Table 2. Substrate specificities of purified P. nebrodensis laccases.
Table 2. Substrate specificities of purified P. nebrodensis laccases.
SubstrateWavelength (nm)Relative Laccase Activity (%)
Lac1Lac2Lac3
ABTS420100 ± 1.0100 ± 0.0100 ± 1.5
Guaiacol46016 ± 0.0824 ± 0.08100 ± 0.04
Dimethylphthalate47022.83 ± 2.17100 ± 3.092.39 ± 3.26
Syringaldazine525100 ± 4.2389.44 ± 4.9384.51 ± 1.41
l-DOPA4700.0 ± 0.00.0 ± 0.00.0 ± 0.0
Ferulic acid31872.73 ± 3.643.64 ± 0.0100 ± 1.82
Caffeic acid31834.55 ± 1.8212.5 ± 0.0100 ± 1.82
Vanillic acid2610.0 ± 0.00.0 ± 0.00.0 ± 0.0
p-Coumaric acid3180.0 ± 0.00.0 ± 0.00.0 ± 0.0
Hydroquinone28925 ± 1.566.25 ± 0.0100 ± 3.125
Catechol276100 ± 0.1492.86 ± 0.5642.86 ± 0.28
p-Phenylenediamine25018.2 ± 0.054.55 ± 0.27100 ± 0.09
Rate of substrate oxidation was determined by using the molar extinction coefficients of various substrates. The relative activity (%, mean ± standard deviation) for each substrate refers to the ratio of the activity of each laccase isoform to the maximum activity. Measurements were carried out in triplicate (standard deviations for all data points < 5%).

2.4. Kinetic Constants for Laccases

ABTS was used as substrate to determine the kinetic constants of purified laccases. The kinetic constants were quite different among the three purified laccases (Table 3). For example, Km value of Lac2 was more than three- and four- fold higher than those of Lac1 and Lac3. However, the Km value of Lac3 was somewhat lower than those of Lac1 and Lac2, indicating a slightly higher affinity of Lac3 to ABTS. Interestingly, though Lac2 showed the lowest affinity to typical substrate (ABTS), it possessed the highest Kcat value at the same time, suggesting a high catalytic efficiency.
Table 3. Kinetic constants of purified P. nebrodensis laccases for ABTS.
Table 3. Kinetic constants of purified P. nebrodensis laccases for ABTS.
Laccase IsoformsKm (mM)Kcat (min−1)Kcat/Km (min−1·mM−1)
Lac10.160.9585.99
Lac20.551.653.00
Lac30.1040.2642.54

2.5. Peptides Identified by Gel-Fractionation LC-LTQ-Orbitrap-MS

According to the data from LC-LTQ, Nine peptides, twelve peptides and three peptides obtained from Lac1, Lac2 and Lac3, respectively, closely matched previously reported laccases (Table 4). There were no identical peptides among the three purified laccases (Table 4), and Lac1, Lac2 and Lac3 showed the greatest consistency with laccases from Pleurotus ostreatus (gi: 15594026), Pleurotus ostreatus (gi: 291461620) and Lentinus sajor-caju (gi: 11036962), respectively (Figure S1a–c). These matched sequences exhibited high homology with other Pleurotus laccases but still, delicate differences such as Asp (D) in the peptide “RANPNLGSTGFDGGINSAILRY” from Lac3, made this protein different from other closest laccases (Figure S1c).
Table 4. Peptide sequences matching reported laccases after HPLC-LTQ-Orbitrap-MS following trypsin digestion.
Table 4. Peptide sequences matching reported laccases after HPLC-LTQ-Orbitrap-MS following trypsin digestion.
Laccaes Isoforms
Lac1Lac2Lac3
PeptidesRNDVVSPDGFERRKVIQPDGFSRSKGDNFQLNVVNQLSDTTMLKD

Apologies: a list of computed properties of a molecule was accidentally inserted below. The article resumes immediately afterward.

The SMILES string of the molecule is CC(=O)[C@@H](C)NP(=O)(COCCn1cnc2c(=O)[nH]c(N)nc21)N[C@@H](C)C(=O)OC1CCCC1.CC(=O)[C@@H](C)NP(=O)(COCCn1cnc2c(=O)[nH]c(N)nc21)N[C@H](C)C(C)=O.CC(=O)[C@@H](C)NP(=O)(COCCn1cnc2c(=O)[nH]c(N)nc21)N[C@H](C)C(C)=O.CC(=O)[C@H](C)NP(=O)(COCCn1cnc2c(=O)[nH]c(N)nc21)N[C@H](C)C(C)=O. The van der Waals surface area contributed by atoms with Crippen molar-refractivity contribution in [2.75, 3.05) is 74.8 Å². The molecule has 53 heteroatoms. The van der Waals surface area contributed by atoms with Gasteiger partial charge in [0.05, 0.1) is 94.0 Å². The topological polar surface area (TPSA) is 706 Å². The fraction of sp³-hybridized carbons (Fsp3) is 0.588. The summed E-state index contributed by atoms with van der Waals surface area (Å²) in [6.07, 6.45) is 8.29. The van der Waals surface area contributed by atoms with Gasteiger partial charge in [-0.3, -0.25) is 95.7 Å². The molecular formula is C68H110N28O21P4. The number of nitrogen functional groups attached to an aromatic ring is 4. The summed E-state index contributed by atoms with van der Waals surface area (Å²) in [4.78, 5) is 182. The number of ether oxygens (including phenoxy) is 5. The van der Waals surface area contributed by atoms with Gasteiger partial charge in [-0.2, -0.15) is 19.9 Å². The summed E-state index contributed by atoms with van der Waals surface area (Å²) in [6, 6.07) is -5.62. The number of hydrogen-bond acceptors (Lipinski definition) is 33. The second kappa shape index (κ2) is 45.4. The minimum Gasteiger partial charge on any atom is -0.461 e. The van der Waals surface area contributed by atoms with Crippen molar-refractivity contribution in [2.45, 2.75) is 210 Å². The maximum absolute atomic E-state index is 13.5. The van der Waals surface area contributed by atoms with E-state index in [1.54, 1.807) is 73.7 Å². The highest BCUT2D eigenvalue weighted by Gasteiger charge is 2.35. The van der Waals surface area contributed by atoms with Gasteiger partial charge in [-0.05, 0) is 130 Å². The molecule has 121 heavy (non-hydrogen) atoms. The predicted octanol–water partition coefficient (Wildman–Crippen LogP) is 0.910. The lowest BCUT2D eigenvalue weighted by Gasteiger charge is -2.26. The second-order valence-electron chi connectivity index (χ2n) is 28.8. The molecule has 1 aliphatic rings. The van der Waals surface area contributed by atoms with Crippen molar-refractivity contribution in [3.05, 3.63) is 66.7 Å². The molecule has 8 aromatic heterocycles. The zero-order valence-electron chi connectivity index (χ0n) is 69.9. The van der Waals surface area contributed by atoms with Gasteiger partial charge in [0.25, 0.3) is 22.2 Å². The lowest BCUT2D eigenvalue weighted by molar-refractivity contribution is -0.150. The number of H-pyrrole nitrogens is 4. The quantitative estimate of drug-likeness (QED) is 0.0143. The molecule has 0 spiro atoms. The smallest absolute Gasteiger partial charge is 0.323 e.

RRAITVNGIFPGTPVILQKNSAVLAGGSYPGPLIKGRYAGGPTSPLAIINVESNKRY
KNDKVQINTINELTDPGMRRRLYDVDDESTVLTVGDWYHAPSLSLTGVPHPDSTLFNGLGRSRANPNLGSTGFDGGINSAILRY
RSTSIHWHGLFQHKTSLNGPASPLYVMNVVK
RYKGAPAVEPTTVATTGGHKLRYSLVLNANQAVGNYWIRA
RKPQDFLPSEQVIILPANKLANPNSGDPGFANQMNSAILRY
RTSNSDVVNLVNPPRRREYNLRPLIKK
RDVLPINGGNTTFRFRDAHDLAPAGSIYDIKL
RTLCPAYDGLAPEFQLGDVVEITMPALVFAGPHPLHLQWHTFAVVRS
SAGSSTYNYENPVRRD
DVVSIGDDPTDNVTIRF

3. Discussion

Many laccases from Pleurotus spp. have been purified and characterized [10,17,18]. However, to date, there has been no study on the laccase isoenzymes from P. nebrodensis. Therefore, an attempt was made in the present study to demonstrate the profile of laccase isoenzymes from P. nebrodensis. Steps of purification led to the isolation of three homogeneous isoenzymes.
The purification techniques employed in this study, including ion exchange and gel filtration column chromatography, successfully purified three isoenzymes to homogeneity confirmed by a single laccase peak after Superdex 75 column chromatography and also single bands in SDS-PAGE gel confirm that the isoenzymes were purified to homogeneity. The purification folds (55.32, 183.55 and 1378.95 for Lac1, Lac2 and Lac3, respectively) are relatively high among laccases which have been purified from fungi [10,17,18] and bacteria [19,20]. Three purified laccases are all monomeric proteins with apparent molecular weights of 68 kDa, 64 kDa and 51 kDa. This means these molecular masses agree well with the values reported for other fungal laccases (around 50–80 kDa), e.g., Pleurotus ostreatus (61 kDa and 67 kDa) [10] and Pleurotus florida (77 kDa and 82 kDa) [17]. The zymogram analysis in this study showed three forms of laccase with partly different physico-chemical and catalytic properties, which is typical of many basidiomycetes, whereas, previous study reported only one isoform [16]. It has been shown that laccase occurs in both inducible and constitutive forms [21]. The variation in production of isoforms between different strains might be attributed to the ecological origin of the strains [22]. The C/N ratio, together with aromatic compounds and copper, significantly influenced the consitution of total laccase of Coprinus comatus [1]; being cultivated in high-nitrogen low carbon culturea, Coprinus comatus could produce six laccase isoforms, but fewer isoenzymes were detected in low-nitrogen high-carbon cultures[1]. A strain of Pleurotus ostreatus was also selected to investigate the effects of inducer and nitrogen concentration on laccase activity and laccase isoform patterns [23]. It’s highly likely that different strains and different culture conditions lead to the expression of more isoenzymes.